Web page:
"Approximately 40% of the crew has been eliminated. Comms activity shows no sign of detection. Well done, Operators." Cidri says, sounding just the right amount of proud, the right amount of pleased. Don't pretend it was a group effort, I don't say. The blue dots are close, now. Another room or two.

    Trinity picks her way across another roomful of broken bodies and more-broken robots, keeps her Braton half-raised as the wide-mouted door slides open, catches an arc of searing laserfire across her shoulder, jerks away—

    "Fuck!" I hiss in pain, forcing a breath out through my lungs and Trinity's back against the wall. More shots flit past, one-two-three. The air shimmers and sizzles in their wake. How? 'No sign of detection,' Cidri had said. I lean around the door and blindfire, and a second later I'm rewarded with a screeching buzz. Oh. Sentries. Of course.

    "Robots," I half-yell, firing another burst as Trinity's shields recharge. My radar pings red: four dots, closing fast. Should've checked earlier. "Might be pinned."

    "On it!" Seri chirps. A blue dot peels off and starts zigzagging back towards me. "Mag's getting low on charge, though. Could you—"

    Oh. Right. The only reason I'm here.

    Before the question finishes, Trinity ducks around the corner, snaps a hand out—four birdlike drones turn in unison with a beep-hiss-screech, guns glowing— and something flows through her arm, forcing the nearest one to the ground with a ringing burst of hollow blue. I yank her back behind the doorframe just before the hail of laserfire, hear the pulses, one-two-three, feel the charge I've just expended flow back in like water.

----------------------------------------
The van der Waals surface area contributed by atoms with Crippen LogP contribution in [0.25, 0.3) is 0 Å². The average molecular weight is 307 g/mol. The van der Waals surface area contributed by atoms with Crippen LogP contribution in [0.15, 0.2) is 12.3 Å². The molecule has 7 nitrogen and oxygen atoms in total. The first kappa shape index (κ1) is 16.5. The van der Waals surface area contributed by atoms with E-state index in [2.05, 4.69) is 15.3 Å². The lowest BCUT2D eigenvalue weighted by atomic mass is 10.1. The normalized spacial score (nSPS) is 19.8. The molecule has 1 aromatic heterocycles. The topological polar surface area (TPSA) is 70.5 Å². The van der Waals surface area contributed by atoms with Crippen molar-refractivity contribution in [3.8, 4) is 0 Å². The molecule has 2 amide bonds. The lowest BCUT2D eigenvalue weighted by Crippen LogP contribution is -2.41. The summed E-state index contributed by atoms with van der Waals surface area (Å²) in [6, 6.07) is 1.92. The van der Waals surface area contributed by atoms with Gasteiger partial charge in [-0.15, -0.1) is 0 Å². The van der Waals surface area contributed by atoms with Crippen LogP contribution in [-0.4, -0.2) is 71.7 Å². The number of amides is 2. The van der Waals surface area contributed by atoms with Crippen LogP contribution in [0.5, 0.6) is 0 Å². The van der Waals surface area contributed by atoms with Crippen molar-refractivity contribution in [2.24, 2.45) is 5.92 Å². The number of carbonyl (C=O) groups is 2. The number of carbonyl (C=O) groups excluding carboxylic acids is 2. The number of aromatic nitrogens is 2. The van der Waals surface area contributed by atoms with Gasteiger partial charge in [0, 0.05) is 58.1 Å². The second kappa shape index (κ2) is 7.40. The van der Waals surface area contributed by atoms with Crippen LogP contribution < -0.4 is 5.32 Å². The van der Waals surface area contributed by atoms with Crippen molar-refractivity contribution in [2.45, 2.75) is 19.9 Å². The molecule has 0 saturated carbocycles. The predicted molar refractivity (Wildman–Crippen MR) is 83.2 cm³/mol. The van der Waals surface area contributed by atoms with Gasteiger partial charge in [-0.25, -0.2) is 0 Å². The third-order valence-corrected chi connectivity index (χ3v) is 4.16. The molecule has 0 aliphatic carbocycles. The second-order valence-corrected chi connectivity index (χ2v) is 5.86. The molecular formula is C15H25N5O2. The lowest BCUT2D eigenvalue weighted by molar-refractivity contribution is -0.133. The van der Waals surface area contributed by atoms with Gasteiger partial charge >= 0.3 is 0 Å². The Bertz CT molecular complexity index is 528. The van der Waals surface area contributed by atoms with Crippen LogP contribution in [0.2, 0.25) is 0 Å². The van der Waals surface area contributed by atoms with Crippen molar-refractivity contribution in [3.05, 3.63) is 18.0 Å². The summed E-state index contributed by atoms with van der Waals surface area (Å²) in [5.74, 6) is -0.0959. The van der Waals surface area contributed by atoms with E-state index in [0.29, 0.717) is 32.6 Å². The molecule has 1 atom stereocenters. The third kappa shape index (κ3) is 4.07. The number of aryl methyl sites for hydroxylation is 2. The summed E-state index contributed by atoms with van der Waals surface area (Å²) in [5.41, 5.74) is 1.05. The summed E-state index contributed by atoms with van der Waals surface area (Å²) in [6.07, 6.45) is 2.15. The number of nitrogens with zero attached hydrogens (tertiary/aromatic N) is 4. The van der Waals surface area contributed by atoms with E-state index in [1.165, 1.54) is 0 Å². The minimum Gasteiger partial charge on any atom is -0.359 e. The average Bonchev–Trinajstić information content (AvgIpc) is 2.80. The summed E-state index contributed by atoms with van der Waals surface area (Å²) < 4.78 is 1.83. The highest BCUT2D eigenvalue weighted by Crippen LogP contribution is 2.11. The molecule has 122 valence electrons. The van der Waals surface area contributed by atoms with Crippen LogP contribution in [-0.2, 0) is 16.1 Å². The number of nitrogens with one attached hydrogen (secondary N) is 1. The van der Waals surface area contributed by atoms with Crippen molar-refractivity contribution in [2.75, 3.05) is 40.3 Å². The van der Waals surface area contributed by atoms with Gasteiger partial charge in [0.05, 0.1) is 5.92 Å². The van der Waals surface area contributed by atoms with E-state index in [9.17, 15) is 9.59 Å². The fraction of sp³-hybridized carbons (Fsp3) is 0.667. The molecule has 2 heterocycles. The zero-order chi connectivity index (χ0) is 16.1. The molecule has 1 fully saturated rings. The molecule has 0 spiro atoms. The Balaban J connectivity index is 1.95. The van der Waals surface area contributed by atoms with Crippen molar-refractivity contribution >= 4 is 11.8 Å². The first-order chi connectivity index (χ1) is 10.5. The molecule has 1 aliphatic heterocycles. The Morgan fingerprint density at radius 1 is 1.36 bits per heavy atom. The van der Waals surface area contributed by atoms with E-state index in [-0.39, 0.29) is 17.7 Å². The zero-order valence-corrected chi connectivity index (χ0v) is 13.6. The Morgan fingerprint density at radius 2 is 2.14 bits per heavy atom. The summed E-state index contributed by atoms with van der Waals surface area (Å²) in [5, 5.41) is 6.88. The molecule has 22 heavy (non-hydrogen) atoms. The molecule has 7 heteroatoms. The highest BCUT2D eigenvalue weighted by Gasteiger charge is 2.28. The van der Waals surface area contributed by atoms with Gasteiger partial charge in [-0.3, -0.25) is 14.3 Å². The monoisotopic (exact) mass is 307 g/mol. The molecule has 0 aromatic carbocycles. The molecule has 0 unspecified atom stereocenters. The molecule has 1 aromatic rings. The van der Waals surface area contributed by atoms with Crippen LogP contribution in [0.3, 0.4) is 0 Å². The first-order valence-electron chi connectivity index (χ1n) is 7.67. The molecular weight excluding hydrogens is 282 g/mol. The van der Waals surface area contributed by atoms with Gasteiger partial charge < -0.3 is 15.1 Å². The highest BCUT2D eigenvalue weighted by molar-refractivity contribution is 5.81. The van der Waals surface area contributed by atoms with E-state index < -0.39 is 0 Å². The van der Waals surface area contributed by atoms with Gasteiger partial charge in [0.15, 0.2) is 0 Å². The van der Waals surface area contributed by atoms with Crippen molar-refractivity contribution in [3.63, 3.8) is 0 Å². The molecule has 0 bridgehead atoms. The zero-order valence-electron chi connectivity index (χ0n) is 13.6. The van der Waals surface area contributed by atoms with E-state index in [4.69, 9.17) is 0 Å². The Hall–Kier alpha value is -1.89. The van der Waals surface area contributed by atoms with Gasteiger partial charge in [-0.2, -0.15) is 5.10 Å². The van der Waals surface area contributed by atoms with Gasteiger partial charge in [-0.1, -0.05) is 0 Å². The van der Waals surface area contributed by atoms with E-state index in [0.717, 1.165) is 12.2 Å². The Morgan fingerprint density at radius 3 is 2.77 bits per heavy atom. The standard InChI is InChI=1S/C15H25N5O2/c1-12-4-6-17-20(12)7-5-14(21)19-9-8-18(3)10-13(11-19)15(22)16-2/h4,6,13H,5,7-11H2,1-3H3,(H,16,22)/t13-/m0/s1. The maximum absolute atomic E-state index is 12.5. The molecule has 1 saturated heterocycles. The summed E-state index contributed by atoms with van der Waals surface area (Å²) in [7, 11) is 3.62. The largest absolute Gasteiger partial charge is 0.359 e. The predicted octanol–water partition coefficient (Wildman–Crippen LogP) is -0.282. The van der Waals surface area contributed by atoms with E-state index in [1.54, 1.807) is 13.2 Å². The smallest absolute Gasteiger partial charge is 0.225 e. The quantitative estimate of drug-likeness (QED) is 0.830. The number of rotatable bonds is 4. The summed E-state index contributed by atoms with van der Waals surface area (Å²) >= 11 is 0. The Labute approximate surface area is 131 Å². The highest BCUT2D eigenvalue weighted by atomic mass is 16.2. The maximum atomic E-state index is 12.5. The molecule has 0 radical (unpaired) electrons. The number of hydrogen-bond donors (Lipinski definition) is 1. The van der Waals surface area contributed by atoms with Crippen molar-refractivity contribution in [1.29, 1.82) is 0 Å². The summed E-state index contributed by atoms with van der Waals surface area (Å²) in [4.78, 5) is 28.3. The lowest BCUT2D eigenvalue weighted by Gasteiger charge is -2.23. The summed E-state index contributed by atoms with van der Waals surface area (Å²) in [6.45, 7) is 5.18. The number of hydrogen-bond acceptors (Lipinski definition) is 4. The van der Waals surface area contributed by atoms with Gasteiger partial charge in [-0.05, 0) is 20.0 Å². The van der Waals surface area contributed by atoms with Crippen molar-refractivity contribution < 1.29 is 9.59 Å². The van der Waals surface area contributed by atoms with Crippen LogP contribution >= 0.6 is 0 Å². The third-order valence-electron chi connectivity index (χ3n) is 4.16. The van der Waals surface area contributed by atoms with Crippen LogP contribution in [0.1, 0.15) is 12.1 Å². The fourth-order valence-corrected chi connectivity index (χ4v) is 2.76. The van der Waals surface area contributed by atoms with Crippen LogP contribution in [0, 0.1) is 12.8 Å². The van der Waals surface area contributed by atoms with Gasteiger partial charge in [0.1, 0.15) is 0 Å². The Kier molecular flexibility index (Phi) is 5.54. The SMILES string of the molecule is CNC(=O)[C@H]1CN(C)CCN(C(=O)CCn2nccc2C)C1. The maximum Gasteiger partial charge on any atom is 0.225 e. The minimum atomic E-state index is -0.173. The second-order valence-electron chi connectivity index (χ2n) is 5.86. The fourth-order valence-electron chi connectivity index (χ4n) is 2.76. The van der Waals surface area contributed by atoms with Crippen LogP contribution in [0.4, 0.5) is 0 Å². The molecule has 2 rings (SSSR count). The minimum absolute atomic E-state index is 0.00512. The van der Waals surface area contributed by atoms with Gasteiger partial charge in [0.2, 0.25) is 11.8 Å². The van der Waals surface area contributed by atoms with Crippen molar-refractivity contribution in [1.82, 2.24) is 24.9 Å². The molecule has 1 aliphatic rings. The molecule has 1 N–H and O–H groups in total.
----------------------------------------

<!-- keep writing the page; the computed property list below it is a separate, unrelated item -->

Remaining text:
"Thanks!" My radar blips, friendly this time, and one of the drones warps-twists-tears itself in half, pieces bouncing across the floor. The next two have time for a single shot each before a Simulor orb shocks them into husks, bzzt-twitch-dead. One left. Trinity steps into the room and levels her Braton at the fallen drone, holding down the trigger until it bursts into blue. In the far doorway is Mag, patting her Simulor as it reloads with a hum. "Taken care of!" Seri says, her Warframe beckoning. Trinity gives a stiff nod. Emptying my rifle at the robot lying on the ground isn't really celebration-worthy. At least Seri can kill things.

    "Trimma, Seri. There's a roomful of Corpus to our north. Mar's already dealing with the outlying corridors, so the three of us should coordinate. Blitz them all at once." Feros' voice cuts into my thoughts, sharp and demanding. "I'll take point. Get over here."

    "Good plan," replies Seri. It is good—tactical, rational, and lacking any kind of involvement from Mar— but I'm not about to say that over comms.

    "Yeah. Moving." I force Trinity into a sprint as Mag spins a neat 180, following her through the door into another corridor of bodies. Well, this one's more like pieces of bodies. Seri's work is just as recognizable as Mar's, but that's where the similarities end: there's no clean cuts, no precision, no subtlety here. Corpus are slammed into walls, hanging from the ceiling, bits of broken metal scattered along the floor. It isn't brutal, really—I've seen brutal, there's a lot more blood— just… enthusiastic.

    Enthusiastic. There was Seri, in a word. I smirk a little as Trinity kicks aside a chunk of drone.

    Excalibur is waiting for us at the next junction, Nikana out, head held high. The hard-white freighter lamps reflect off his inner plating, making him shimmer and glow, so bright I see a hint of bloom on the edge of Trinity's vision. How had they not seen him, running around like an Oro-damned spotlight? I almost shake my head in disbelief, but manage to stop before Trinity does it too.

    "All right," Feros says. Excalibur steps up to the door. "I'll go in first, draw their fire. Seri follows up, keeps them busy. Trimma stays back and covers us. Clear?"